The Dentist 2 (1998)

Rating:

USA. 1998.

Crew

Director – Brian Yuzna, Screenplay – Richard Dana Smith, Producers – Pierre David, Bruce David Eisen & Noel A. Zanitsch, Photography – Jurgen Baum, Music – Alan Howarth, Makeup Effects Supervisor – Anthony C. Ferrante, Makeup Effects – J.M.Logan/Fast Cow Effects, Teeth Effects – Ralis Kahn, Production Design – Helen Hawell. Production Company – Trimark Pictures/Pierre David

Cast

Corbin Bernsen (Dr Feinstone), Jillian McWhirter (Jamie Devers), Susanne Wright (Bev Trotter), Lee Dawson (Robbie Mauro), Jim Antonio (Dr Burns), Jeff Doucette (Jeremy Wilkes), Linda Hoffman (Brooke Sullivan), Ralph Martin (Detective Jenkins), Clint Howard (Mr Toothache), Wendy Robie (Bernice)


Plot

The psychopathic dentist Dr Feinstone escapes psychiatric incarceration and sets up under an assumed name in the small town of Paradise, Missouri. After he kills the town’s incompetent dentist, Feinstone is persuaded to set up practice. There he tries to resist his psychopathic urges. However, as he becomes involved with the woman next door and others start finding clues to his identity, jealousy rears its head and he finds history starting to repeat itself again.


This was director Brian Yuzna’s sequel to The Dentist (1996). Brian Yuzna is a director who never makes a less than interesting film and The Dentist 2 is above average as sequels go. Most horror sequels – the Friday the 13th series, the A Nightmare on Elm Street series, the Omen series, the Stepfather films – quickly settled down into a conveyor belt line of shock set-pieces that repeat with limited formula what the original did best in most cases. The Dentist 2 may be notable in bucking this tendency – the better part of the plot features the central character trying to resist his psychopathic urges. Of course, Yuzna never entirely abandon what made the first film and pumps the interim until Corbin Bernsen inevitably goes psycho again up with various dream sequences and fantasies. Certainly, The Dentist 2 is commendable for being more story driven than most sequels.

And once it gets there, the film takes one back with Yuzna’s extraordinary degree of sadism. The film plays on everybody’s fear of the dentist with unnerving in-the-mouth closeups of teeth being injected and drilled, cockroach-filled mouths, giant tongues and the like. Near the end, Yuzna conducts a remarkably cruel set-piece with Corbin Bernsen having overweight Susanne Wright tied up in the dentist’s chair and probing into an exposed nerve to make her tell the truth. When someone comes to the door, he holds up a pair of forceps and threatens her – “If you make a sound, I swear I will rip your vocal chords out with this.” Upon returning to the interrogation, he starts pulling out one of her teeth unanaesthetised every time he does not believe she is telling the truth. The climactic chase features the wild image of Corbin Bernsen pursuing Jillian McWhirter and attempting to drill her teeth with a three-foot long power drill. Corbin Bernsen (who takes an Associate Producer role) gets into the role with considerable relish, making the part a credible balance of conviction and dementia.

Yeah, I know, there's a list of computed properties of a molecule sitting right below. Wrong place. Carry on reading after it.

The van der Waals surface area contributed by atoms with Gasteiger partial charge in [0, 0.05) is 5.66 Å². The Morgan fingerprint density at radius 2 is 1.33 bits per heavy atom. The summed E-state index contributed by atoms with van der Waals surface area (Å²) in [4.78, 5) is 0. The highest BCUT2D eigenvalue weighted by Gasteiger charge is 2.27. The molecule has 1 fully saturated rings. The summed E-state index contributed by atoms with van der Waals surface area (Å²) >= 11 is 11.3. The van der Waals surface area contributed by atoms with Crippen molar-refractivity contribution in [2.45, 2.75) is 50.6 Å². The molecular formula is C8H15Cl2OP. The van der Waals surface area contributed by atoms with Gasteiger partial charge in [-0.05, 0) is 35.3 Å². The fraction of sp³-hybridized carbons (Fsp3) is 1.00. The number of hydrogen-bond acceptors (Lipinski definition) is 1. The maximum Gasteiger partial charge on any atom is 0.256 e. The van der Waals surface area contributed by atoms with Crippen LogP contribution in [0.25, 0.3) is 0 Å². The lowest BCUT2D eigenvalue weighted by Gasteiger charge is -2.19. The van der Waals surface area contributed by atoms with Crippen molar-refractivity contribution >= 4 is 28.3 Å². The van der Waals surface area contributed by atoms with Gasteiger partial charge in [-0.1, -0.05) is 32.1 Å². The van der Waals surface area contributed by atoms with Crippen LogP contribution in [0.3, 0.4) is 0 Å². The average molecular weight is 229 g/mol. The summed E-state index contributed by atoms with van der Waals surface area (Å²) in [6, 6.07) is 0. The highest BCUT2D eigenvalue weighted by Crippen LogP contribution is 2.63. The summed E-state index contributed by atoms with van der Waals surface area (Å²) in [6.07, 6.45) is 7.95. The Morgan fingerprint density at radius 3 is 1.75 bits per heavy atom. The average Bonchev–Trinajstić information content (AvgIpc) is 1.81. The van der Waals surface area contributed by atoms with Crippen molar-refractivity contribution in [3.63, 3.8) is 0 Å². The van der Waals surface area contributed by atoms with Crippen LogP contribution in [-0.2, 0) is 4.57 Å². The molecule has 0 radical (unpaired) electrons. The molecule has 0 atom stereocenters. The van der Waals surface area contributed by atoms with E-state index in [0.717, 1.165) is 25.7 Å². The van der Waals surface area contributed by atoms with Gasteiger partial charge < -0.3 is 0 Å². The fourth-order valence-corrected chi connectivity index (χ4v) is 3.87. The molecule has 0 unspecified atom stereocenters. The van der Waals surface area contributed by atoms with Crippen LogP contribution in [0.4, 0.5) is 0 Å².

Brian Yuzna’s other genre films as director are Society (1989), Bride of Re-Animator/Re-Animator 2 (1990), Silent Night, Deadly Night 4: The Initiation (1990), Return of the Living Dead III (1993), Necronomicon (1993), Progeny (1998), Faust: Love of the Damned (2000), Beyond Re-Animator (2003), Rottweiler (2004), Beneath Still Waters (2005) and Amphibious 3-D (2010).



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